Last year, SEBI denied permission to MCX-SX to begin equity trading as it was apprehensive of the shareholding pattern in the private exchange promoted by Jignesh Shah-led Financial Technologies.
MCX spokesperson declined to comment on the court’s direction, saying the issue is still part of the court proceedings.
Financial Technologies-promoted MCX-SX is currently the number one exchange in the currency derivatives market.
The other two players are the National Stock Exchange (NSE) and United Stock Exchange (USE).
MCX-SX started operations in the currency derivatives in 2008 and SEBI on Wednesday gave a conditional one year extension to the privately-held exchange for trading in currency futures segment.
Indiabulls Housing Finance head explains that increasing the EMI is better than extending the loan tenor
The corporate sector had hoped otherwise, but the Reserve Bank of India (RBI) today hiked key interest rates by a further 25 basis points. This will likely make home and automobile loans still more expensive and realtors believe that property prices will go up further. In this situation, Sachin Chaudhary, business head of Indiabulls Housing Finance, has advised borrowers not to go for fixed-rate loans or to extend loan tenors.
"In a high rate scenario, try and increase your EMI if your pocket allows. Do not go for fixed rate loans, because the rates are expected to soften," Mr Chaudhary said. He also argued that it was preferable to keep the tenor constant than to pay a fixed amount of EMI. In the latter case, the interest increases significantly by the time the loan is repaid. "Don't increase the loan tenor," he said.
The Indiabulls Housing Finance head also explained that in the case of a fixed tenor the effective rate is much lower, because deductions on home loans result in tax benefits. He demonstrated this through an example: When the tenor is fixed for 180 months, and if rates are hiked by 0.25% with each successive EMI payment, even though the EMI amount on every Rs1 lakh increases, the overall increase in rate of interest after six successive hikes is 9%. However, when the EMI is fixed and the tenor keeps on increasing by even one month, after six extensions, the interest rate is increased by 22%.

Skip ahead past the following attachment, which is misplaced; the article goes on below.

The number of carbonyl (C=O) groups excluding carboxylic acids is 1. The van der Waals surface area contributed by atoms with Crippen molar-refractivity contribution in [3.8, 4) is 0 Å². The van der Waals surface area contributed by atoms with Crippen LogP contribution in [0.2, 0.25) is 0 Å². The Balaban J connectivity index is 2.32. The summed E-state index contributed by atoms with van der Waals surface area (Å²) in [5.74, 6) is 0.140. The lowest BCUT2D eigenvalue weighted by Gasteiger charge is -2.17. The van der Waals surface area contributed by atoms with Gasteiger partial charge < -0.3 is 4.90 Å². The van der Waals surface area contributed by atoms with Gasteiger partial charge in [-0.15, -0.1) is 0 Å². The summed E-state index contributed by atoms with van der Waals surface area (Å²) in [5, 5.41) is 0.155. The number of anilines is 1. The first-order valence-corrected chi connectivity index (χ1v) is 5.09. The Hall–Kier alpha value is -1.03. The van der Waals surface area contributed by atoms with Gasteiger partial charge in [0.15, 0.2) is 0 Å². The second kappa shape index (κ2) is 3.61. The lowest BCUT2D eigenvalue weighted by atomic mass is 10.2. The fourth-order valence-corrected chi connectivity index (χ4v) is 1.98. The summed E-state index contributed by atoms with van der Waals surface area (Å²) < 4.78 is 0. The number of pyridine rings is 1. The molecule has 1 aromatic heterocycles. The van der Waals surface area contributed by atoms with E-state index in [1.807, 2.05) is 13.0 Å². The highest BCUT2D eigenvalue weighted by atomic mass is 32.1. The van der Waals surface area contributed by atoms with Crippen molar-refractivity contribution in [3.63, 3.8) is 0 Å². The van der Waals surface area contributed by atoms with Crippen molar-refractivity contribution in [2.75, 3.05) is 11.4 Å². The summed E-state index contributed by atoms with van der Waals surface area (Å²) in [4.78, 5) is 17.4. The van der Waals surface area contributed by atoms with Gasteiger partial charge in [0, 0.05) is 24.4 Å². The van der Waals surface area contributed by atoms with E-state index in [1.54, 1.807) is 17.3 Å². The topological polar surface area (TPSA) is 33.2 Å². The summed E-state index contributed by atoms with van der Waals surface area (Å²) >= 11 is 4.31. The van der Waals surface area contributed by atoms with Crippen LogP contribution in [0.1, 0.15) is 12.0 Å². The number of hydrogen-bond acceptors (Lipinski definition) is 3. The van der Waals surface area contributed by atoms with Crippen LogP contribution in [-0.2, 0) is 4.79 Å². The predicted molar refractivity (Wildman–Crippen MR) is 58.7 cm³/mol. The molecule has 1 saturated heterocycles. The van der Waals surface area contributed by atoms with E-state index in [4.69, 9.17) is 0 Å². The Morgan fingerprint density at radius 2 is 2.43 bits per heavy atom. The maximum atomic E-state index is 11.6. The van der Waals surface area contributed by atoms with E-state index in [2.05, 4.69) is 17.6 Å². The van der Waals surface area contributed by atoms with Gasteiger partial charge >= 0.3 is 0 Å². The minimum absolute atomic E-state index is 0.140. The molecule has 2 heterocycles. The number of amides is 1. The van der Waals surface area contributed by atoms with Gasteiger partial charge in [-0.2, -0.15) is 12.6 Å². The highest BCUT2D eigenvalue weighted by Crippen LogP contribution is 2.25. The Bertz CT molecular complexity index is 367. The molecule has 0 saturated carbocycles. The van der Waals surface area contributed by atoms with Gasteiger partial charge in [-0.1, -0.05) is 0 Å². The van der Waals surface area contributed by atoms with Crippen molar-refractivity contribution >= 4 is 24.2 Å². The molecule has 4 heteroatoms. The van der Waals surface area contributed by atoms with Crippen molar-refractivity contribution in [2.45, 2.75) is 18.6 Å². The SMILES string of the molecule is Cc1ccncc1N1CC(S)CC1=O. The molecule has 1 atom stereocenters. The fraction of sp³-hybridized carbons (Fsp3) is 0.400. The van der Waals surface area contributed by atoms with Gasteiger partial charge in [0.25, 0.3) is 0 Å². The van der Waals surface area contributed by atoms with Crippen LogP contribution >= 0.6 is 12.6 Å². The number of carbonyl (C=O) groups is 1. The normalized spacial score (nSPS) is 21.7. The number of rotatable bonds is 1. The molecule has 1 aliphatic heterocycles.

Mr Chaudhary advised that in the present situation, it was better to renegotiate the rate of interest rather than switch to another financial institution. He also said that prepayment was the best option, and a part prepayment could reduce the loan tenor up to 50%.
Most banks offer loans that have tenets of 'teaser loans', that is a fixed rate for the first few years and then at par with floating rate loans. Experts think that the interest rate hikes are nearing their peak, and a lock in for 3-5 years is not advisable. "In most cases, the fixed-floating hybrid loans favour the lender and not the buyer," said an analyst.
The RBI today announced a hike in interest rates, the 12th time it has increased rates since March 2010. Repo rate now stands at 8.25% and the reverse repo rate at 7.25%.
Indian Overseas Bank chairman and managing director M Narendra said, "I believe banks will wait till the month-end before taking a call on an interest rate hike." Bankers are of the opinion that the rate increase will be passed on to customers sooner than later.